This is something I found true of a lot of developers. Unless they use the most complicated math or physics, they think their game will be bad. Other developers who are good at math focus on making complicated maths and then when their game is done no one sees the math going on and the actual game sucks(while nobody cares about their I'm good at math look at my shiny maths rants). Focus on simulating realistic gameplay instead of trying to do real physics simulation. There is no difference between a direction, speed and acceleration variable together and a mathematical vector. A matrix is not much different then an excel chart. A lot of people reading this will think I'm saying this because I suck at math but in fact I don't. Math comes naturally to me. Complicated math doesn't belong in a game, the player won't notice any difference between realistic simulation vs real physics simulation and like in dwarf fortress the physics even if based in reality will end up making weird game play like whips being lightsabers, some blunt weapons being super bad, and naked+4 adamantine cloaks being the best armor.

If you need to focus on math, you should try to think a lot about "financial" type math, ie exponential functions(x=x+x*0.1 recursive loops), if you want RNG, look for mersenne twister and int normal distribution libraries and real normal disbution, if you're in c++ then there's random in the STL which is FAR better than rand from c.

For reference charts I mostly use excel and do a beta chart, and then when I finished the design of the chart(every basic thing as a value) I look for formulas that could automate the charts. Once, the tab I came up with was too complicated to ever find a formula without wasting ridiculous amounts of time, so I just made a function that took an int and then returned an int. This started with my "Building" skill, I wanted to get a quality modifier depending on building skill of a character to randomize building quality. I'll attach the chart I finalized.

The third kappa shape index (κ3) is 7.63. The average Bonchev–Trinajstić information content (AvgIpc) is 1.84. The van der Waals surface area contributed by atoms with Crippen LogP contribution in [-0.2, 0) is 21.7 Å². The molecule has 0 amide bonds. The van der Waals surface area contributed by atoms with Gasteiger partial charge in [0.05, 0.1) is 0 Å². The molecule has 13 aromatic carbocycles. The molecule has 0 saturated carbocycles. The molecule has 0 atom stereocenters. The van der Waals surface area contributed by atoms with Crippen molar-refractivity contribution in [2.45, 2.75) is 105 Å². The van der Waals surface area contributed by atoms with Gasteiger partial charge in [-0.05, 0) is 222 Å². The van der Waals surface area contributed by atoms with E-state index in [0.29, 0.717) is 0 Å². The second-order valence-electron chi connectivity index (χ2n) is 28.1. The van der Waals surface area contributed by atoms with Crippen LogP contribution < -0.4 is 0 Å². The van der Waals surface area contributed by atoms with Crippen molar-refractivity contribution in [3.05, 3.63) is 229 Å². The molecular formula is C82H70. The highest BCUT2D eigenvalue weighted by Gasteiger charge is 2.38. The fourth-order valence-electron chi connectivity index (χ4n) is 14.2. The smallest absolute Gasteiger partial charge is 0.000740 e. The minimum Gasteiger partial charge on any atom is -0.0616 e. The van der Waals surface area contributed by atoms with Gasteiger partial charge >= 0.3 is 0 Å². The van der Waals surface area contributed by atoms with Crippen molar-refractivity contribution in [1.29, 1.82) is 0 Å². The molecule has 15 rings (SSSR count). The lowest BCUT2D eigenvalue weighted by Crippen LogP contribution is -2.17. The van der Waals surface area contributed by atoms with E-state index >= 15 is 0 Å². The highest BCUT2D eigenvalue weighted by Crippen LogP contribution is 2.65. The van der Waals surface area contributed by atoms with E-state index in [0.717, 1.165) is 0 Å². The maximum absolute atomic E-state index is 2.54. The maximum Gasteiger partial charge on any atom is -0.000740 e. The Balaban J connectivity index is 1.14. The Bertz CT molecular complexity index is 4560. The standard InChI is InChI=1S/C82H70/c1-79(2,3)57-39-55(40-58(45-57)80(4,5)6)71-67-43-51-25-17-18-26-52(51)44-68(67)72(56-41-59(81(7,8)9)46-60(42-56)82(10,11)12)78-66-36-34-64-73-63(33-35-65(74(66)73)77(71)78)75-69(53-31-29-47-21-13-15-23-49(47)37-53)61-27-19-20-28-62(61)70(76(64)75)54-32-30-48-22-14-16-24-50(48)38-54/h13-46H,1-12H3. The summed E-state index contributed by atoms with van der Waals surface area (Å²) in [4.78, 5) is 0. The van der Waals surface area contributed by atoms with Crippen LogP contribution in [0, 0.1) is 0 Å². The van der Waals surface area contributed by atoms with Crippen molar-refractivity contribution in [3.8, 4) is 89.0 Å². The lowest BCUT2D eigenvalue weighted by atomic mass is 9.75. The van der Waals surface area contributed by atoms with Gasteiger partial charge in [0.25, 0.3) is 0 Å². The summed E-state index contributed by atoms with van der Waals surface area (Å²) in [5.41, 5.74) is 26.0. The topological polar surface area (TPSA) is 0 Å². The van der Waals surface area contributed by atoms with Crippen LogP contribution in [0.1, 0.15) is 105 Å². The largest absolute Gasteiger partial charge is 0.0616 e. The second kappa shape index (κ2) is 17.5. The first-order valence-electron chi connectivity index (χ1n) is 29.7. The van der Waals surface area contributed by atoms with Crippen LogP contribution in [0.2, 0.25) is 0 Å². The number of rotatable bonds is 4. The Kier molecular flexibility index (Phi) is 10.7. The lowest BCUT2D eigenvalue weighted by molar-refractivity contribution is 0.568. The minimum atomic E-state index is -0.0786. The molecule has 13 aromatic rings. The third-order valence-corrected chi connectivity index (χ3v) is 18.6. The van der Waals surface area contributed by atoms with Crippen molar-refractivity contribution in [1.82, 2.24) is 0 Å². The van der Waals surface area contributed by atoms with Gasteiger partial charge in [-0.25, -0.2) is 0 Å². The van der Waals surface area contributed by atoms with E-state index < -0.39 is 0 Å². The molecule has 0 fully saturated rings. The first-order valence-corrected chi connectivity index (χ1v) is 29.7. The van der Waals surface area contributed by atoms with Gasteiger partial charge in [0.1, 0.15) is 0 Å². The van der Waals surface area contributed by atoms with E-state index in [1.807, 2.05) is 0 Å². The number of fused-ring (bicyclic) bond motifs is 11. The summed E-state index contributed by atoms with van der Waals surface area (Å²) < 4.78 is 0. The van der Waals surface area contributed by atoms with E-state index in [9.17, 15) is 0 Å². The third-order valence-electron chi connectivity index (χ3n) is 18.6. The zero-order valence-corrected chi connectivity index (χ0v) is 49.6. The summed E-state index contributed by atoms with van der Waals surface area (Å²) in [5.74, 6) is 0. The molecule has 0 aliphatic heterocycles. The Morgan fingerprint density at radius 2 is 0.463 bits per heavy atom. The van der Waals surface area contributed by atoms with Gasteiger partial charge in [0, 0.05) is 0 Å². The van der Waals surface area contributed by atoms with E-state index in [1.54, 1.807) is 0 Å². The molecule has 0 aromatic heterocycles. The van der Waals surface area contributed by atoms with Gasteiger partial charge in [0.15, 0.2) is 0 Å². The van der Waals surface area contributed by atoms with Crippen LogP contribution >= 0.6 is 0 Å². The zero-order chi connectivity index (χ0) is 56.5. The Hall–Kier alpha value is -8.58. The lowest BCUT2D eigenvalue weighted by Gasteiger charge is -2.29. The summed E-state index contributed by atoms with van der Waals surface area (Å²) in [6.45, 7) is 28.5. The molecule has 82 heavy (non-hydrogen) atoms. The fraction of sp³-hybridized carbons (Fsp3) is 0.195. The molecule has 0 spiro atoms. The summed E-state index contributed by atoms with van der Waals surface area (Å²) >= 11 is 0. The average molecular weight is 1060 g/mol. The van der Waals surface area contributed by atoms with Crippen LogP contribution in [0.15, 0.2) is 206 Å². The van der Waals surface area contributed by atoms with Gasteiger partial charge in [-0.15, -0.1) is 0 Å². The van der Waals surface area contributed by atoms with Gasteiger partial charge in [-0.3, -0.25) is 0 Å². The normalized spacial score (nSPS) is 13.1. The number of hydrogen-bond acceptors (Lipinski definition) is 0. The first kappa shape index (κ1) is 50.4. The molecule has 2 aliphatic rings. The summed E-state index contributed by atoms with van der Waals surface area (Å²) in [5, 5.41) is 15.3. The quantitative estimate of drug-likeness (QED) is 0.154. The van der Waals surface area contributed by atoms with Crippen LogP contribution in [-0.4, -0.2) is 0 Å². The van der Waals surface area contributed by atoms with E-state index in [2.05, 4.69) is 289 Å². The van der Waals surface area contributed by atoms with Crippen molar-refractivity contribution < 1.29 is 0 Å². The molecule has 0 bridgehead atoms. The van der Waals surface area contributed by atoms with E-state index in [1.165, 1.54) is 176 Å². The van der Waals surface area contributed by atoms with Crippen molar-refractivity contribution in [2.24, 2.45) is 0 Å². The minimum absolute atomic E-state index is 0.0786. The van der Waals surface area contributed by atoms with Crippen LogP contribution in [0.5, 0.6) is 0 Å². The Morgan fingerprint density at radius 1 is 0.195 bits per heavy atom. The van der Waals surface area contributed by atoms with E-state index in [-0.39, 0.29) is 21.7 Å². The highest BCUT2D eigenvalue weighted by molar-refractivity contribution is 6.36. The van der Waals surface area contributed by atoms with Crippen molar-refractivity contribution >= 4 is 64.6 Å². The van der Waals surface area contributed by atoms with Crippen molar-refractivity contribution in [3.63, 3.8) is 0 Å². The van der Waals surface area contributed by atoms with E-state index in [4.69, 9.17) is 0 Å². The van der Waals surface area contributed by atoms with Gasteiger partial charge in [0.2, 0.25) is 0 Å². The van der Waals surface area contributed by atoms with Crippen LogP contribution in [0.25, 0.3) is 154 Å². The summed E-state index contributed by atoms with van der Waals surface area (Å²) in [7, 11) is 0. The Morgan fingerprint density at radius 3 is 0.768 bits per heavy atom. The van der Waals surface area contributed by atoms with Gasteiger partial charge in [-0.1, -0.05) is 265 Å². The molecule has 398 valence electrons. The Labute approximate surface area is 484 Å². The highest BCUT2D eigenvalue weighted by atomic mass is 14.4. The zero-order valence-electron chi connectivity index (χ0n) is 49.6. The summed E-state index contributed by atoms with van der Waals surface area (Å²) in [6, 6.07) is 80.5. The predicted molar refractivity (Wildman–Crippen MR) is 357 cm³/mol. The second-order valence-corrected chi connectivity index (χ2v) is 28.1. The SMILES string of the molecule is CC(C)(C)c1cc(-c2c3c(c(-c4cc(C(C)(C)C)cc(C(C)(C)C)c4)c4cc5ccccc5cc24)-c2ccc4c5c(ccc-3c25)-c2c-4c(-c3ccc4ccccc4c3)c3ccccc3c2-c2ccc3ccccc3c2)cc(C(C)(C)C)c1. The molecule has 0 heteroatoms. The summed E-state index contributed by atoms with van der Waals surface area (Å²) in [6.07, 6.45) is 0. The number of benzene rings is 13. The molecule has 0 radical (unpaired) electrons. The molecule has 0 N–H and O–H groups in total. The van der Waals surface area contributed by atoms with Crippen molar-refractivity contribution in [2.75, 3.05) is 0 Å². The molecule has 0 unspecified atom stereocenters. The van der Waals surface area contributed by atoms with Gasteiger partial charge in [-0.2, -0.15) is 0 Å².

So maybe this can help you so I'll describe the process that I used to come up with this chart, at first I was trying for formulas to automatically get % for quality types, but I never came close to get a beginning of formula. If anything I'd have to get 10 different and huge formulas to make a chart resembling this I think(I might be wrong). In the end I chose to do the whole chart by hand, but even this needed some work. I started from the terrible quality at 100% odds. then it decreases rapidly, and for every other quality except the 2 last ones the "peak" is 30% so I chose my numbers depending on that and sometimes approximately approaching a normal distribution and sometimes a "thinner" distribution.

So you cant see the terrible at 100% and masterwork at 100% that ended up in the code, but it's very simple really, I just took 5% from terrible at every step(for 100% terrible you need negative skill which you can only have with debuffs) until it reached 0 and gave the 5 percent somewhat randomly and to get at masterwork 100%, I took back 4% of the last quality past skill lvl 50 and gave them to exquisite and masterwork(if the quality has <4% then i take it all and the rest from the next), then when exquisite and masterwork were 50-50, i gave 5 percent from exquisite to masterwork until it goes to 100%. The "hardest" thing was to know how to add percents between 0 and 50 skill, and once I went with "every quality has a peak of 30% except the first and 2 last ones" then I built around from there. The end result is not perfect, but it's charming, at least to me, and I think I ended up with a good solution.

edit: also the normal skill cap is 50 and you can only get to 100% masterwork with a lot of skill buffs.

I'll never use overly complicated maths like integrals in the code, this is a game after all and not a scientific simulation software. I'm not bad at math, if anything I'm good at it, but I have the principle to use the simplest method until I'm forced to use a more complicated one.

Heres the link to excel file
http://www.filedropper.com/buildingqualityhiroguetemple

I hope you read my whole post and deduce that reading math books is not the best option for you :D
« Last Edit: April 14, 2015, 01:34:25 AM by Soulmask »

Soulmask

  • Newcomer
  • Posts: 12
  • Karma: +0/-0
    • View Profile
Re: How to improve math skills?
« Reply #27 on: April 13, 2015, 11:57:25 PM »